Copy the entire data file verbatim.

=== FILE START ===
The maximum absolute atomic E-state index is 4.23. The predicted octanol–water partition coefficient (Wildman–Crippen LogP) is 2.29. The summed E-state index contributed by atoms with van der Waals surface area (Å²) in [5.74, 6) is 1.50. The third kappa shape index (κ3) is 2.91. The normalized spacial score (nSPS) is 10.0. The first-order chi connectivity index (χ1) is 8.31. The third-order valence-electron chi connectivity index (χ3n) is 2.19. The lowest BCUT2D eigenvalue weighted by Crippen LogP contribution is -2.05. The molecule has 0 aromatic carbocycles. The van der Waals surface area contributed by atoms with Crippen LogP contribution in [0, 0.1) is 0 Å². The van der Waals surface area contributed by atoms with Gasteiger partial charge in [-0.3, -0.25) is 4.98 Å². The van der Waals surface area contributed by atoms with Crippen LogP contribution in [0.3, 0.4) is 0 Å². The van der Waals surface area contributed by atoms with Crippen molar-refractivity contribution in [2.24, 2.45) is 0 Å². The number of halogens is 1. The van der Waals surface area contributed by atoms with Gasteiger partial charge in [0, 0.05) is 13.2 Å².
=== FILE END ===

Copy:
The maximum absolute atomic E-state index is 4.23. The predicted octanol–water partition coefficient (Wildman–Crippen LogP) is 2.29. The summed E-state index contributed by atoms with van der Waals surface area (Å²) in [5.74, 6) is 1.50. The third kappa shape index (κ3) is 2.91. The normalized spacial score (nSPS) is 10.0. The first-order chi connectivity index (χ1) is 8.31. The third-order valence-electron chi connectivity index (χ3n) is 2.19. The lowest BCUT2D eigenvalue weighted by Crippen LogP contribution is -2.05. The molecule has 0 aromatic carbocycles. The van der Waals surface area contributed by atoms with Crippen LogP contribution in [0, 0.1) is 0 Å². The van der Waals surface area contributed by atoms with Gasteiger partial charge in [-0.3, -0.25) is 4.98 Å². The van der Waals surface area contributed by atoms with Crippen LogP contribution in [0.3, 0.4) is 0 Å². The van der Waals surface area contributed by atoms with Crippen molar-refractivity contribution in [2.24, 2.45) is 0 Å². The number of halogens is 1. The van der Waals surface area contributed by atoms with Gasteiger partial charge in [0, 0.05) is 13.2 Å².